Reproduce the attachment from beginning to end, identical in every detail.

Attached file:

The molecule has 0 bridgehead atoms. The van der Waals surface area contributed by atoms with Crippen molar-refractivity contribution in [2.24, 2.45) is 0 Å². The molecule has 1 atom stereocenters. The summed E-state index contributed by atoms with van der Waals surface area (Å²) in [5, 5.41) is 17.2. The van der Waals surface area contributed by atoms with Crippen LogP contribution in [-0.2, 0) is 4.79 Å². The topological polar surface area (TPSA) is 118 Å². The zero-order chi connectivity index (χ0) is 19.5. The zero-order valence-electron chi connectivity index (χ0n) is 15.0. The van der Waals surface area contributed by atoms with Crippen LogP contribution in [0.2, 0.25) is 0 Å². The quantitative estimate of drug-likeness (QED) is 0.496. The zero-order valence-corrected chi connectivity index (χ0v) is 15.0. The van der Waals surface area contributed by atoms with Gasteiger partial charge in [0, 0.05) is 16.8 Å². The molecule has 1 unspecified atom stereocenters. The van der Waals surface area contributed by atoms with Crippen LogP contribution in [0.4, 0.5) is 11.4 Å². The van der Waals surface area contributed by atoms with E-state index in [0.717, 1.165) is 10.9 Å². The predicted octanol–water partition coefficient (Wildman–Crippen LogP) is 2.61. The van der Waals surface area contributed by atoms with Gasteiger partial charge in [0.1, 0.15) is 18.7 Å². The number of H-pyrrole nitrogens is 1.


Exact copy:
The molecule has 0 bridgehead atoms. The van der Waals surface area contributed by atoms with Crippen molar-refractivity contribution in [2.24, 2.45) is 0 Å². The molecule has 1 atom stereocenters. The summed E-state index contributed by atoms with van der Waals surface area (Å²) in [5, 5.41) is 17.2. The van der Waals surface area contributed by atoms with Crippen LogP contribution in [-0.2, 0) is 4.79 Å². The topological polar surface area (TPSA) is 118 Å². The zero-order chi connectivity index (χ0) is 19.5. The zero-order valence-electron chi connectivity index (χ0n) is 15.0. The van der Waals surface area contributed by atoms with Crippen LogP contribution in [0.2, 0.25) is 0 Å². The quantitative estimate of drug-likeness (QED) is 0.496. The zero-order valence-corrected chi connectivity index (χ0v) is 15.0. The van der Waals surface area contributed by atoms with Gasteiger partial charge in [0, 0.05) is 16.8 Å². The molecule has 1 unspecified atom stereocenters. The van der Waals surface area contributed by atoms with Crippen LogP contribution in [0.4, 0.5) is 11.4 Å². The van der Waals surface area contributed by atoms with E-state index in [0.717, 1.165) is 10.9 Å². The predicted octanol–water partition coefficient (Wildman–Crippen LogP) is 2.61. The van der Waals surface area contributed by atoms with Gasteiger partial charge in [0.1, 0.15) is 18.7 Å². The number of H-pyrrole nitrogens is 1.